Wednesday, August 3, 2016
Flash Fiction Friday, Week 49: That Green-Eyed Monster Two
That Green-Eyed Monster (Continued)
At the bottom of the stairs was a hidden exit from the house that led right into the woods. I waited in the trees until the last cop car had left. The lights had been on all over the house, and I figured they’d searched every inch of it. I was glad I had picked up the items from the stairs. One belonged to a friend, who I knew was innocent, and the other belonged to a killer. I made my way home through the dark streets and snuck in through my bedroom window. I knew my folks were asleep. Ma’s shift at the factory started at 5am. My pop was a janitor at Butler Memorial Hospital and his shift started at 4:30am. They’d both be out like lights by now; no sense getting them all excited with me coming in so late.
I got up early and went to the jail. I wanted to let Benny and Joey know I had made it out. Chief Bob told me I could go back and visit the three of them. What?
“Eddie,” Benny hollered, then remembered where he was and lowered his voice to a whisper. “How’d you get out of that house?”
“Not important,” I said.
That’s when I saw Lonny sitting on the bench in the cell. He looked like he’d run into a brick wall – hard - twice.
“Lonny, what are you doing here?”
“The cops came to my house and arrested me. Mrs. Hopper’s sitting with Ma now.” Lonny’s eyes filled with tears. “They said I had the motive to kill that old bastard because of what he did to Pa. They think I went over there this afternoon and fought with him and that’s how I got this black eye. Then, one of the cops said that I sent Benny and Joey over there at night to finish him off. The cop also said some anonymous somebody called the station and tipped them off right after it happened. Who would do that, Eddie?”
So that’s how the cops got there right away. Somebody tipped them off, but who? The killer? I bet he had still been in the house when we got there. He must have heard us fiddling with the front door lock, went upstairs and called the cops, and got out down the staircase. He figured he’d make sure whoever was coming in got framed for the old man’s murder. I wondered if he realized he had dropped his knife on those stairs. I decided to make sure he did.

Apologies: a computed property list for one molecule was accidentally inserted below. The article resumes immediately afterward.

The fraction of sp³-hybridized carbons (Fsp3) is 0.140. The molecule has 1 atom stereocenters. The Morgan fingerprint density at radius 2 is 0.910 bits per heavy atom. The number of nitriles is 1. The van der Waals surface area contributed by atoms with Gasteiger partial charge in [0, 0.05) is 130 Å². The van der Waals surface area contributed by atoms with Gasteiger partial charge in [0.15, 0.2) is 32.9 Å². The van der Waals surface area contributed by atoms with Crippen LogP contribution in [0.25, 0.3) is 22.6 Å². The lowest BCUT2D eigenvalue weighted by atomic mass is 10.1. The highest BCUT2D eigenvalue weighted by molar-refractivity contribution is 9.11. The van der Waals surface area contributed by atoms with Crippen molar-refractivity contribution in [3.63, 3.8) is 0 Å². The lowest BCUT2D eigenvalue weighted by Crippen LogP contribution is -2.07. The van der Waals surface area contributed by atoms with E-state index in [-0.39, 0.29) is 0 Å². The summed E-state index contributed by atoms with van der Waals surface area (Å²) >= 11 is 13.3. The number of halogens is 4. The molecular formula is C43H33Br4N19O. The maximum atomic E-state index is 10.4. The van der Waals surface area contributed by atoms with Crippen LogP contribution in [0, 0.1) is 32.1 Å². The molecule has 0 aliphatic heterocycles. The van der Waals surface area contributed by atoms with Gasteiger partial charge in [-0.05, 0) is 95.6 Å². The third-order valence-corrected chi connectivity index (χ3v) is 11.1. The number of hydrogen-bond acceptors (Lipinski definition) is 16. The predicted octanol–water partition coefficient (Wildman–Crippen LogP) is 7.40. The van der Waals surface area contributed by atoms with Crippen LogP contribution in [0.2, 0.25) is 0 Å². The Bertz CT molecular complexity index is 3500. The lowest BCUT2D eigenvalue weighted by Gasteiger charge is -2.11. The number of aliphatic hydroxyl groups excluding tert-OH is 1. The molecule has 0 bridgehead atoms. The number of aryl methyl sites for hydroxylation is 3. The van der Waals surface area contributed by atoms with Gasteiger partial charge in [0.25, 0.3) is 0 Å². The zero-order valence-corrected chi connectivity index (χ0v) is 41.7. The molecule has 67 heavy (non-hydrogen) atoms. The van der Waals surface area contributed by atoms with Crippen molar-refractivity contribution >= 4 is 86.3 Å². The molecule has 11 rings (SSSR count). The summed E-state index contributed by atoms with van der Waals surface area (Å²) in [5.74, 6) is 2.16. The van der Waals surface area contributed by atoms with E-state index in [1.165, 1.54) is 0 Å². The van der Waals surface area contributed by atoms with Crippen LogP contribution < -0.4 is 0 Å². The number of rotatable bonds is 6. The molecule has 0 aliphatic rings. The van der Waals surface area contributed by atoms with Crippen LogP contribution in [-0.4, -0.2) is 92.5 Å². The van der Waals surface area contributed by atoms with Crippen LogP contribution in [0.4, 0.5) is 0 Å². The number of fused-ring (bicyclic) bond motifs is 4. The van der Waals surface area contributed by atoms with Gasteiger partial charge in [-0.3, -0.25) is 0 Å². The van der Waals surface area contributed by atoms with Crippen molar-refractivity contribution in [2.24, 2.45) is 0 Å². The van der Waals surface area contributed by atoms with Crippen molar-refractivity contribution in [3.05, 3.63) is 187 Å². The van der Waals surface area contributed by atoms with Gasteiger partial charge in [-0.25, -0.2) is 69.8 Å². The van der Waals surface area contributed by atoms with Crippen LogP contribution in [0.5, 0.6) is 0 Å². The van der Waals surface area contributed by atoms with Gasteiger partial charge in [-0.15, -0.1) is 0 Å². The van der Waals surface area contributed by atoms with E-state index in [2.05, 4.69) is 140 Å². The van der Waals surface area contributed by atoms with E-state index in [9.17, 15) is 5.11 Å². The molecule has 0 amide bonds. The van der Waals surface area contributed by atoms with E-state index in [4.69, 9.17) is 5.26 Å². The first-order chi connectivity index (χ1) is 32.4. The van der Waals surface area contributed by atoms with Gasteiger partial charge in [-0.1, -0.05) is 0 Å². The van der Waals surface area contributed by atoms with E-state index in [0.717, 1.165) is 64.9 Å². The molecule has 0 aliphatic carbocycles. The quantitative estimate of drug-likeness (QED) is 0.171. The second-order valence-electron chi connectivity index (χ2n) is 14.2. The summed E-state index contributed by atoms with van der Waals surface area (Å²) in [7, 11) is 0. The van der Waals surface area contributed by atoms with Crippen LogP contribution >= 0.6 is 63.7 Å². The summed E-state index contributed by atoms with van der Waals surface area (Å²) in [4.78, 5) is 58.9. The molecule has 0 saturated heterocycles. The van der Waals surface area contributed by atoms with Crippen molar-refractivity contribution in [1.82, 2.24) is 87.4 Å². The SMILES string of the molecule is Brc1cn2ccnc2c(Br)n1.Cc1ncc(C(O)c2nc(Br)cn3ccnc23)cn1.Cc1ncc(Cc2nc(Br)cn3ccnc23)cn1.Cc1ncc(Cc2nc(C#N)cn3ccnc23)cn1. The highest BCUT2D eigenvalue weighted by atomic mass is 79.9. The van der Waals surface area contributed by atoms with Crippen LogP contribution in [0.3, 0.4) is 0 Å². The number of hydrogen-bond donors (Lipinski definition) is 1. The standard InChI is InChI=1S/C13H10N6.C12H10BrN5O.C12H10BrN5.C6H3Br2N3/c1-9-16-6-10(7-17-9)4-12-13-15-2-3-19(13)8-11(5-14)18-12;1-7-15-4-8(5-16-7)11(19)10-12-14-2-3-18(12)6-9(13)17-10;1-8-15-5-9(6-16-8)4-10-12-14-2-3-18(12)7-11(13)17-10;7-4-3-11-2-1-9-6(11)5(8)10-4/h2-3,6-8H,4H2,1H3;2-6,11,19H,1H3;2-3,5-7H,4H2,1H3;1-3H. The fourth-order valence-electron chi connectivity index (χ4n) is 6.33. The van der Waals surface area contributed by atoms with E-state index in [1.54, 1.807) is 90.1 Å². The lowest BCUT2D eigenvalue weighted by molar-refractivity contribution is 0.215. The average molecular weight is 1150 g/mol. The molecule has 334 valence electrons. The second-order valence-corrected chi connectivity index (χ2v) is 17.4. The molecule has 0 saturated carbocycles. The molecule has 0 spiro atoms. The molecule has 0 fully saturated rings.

“Lonny, I found your medal on the stairs leading out of the house, so I know you were there. Not to worry because I have it and I didn’t turn it over to the cops. I know you didn’t kill Harlson, but what were you doing there, and how did you know about those stairs?”
“Eddie, it’s true,” Lonny said. “I did go there, but when I left, he was alive. I gave Ma her pain medicine and she fell asleep. I knew she’d be out for a few hours, so I locked up the house and went to see Harlson. All I wanted to do was find out why he framed Pa. He laughed in my face and said my dad was no better than the dirt under his feet. Then he started pushing me. Out of nowhere, he punched me in my face, and told me to get the Hell out of his house or he’d have me locked up right beside my loser of a father. Then, somebody started pounding on his back door and he went to see who it was. I acted like I was going out the front, but when he went into the kitchen to get the back door, I slipped upstairs. Pa said Harlson kept papers up there and I wanted to see if I could find something to help prove he was innocent.
“I heard Harlson yelling, but I didn’t hear the other person. I figured I’d better get out of there. I knew about that back stairway because Pa told me about it. He said that’s how Harlson’s crooked suppliers brought him faulty materials and got their payoffs. Everything done in secret. I went through the woods to Wilbur’s Crossing, then across the field to my house. Ma was just coming around. I told her I slipped and fell on something and that’s why my eye was swelled up. That’s where I stayed until they came and arrested me. I thought the chain with my medal had fallen off in the woods.”
Okay. So the killer arrived via the kitchen door and left by way of the secret staircase. Time to bait the trap.
I headed over to Rosie’s Diner. Her joint was where everyone in town gathered to gossip. Anything said in here would definitely get around. I decided to use my outside voice inside.
“Hey, Ms. Rosie, it’s early, but can I have a burger and some fries?”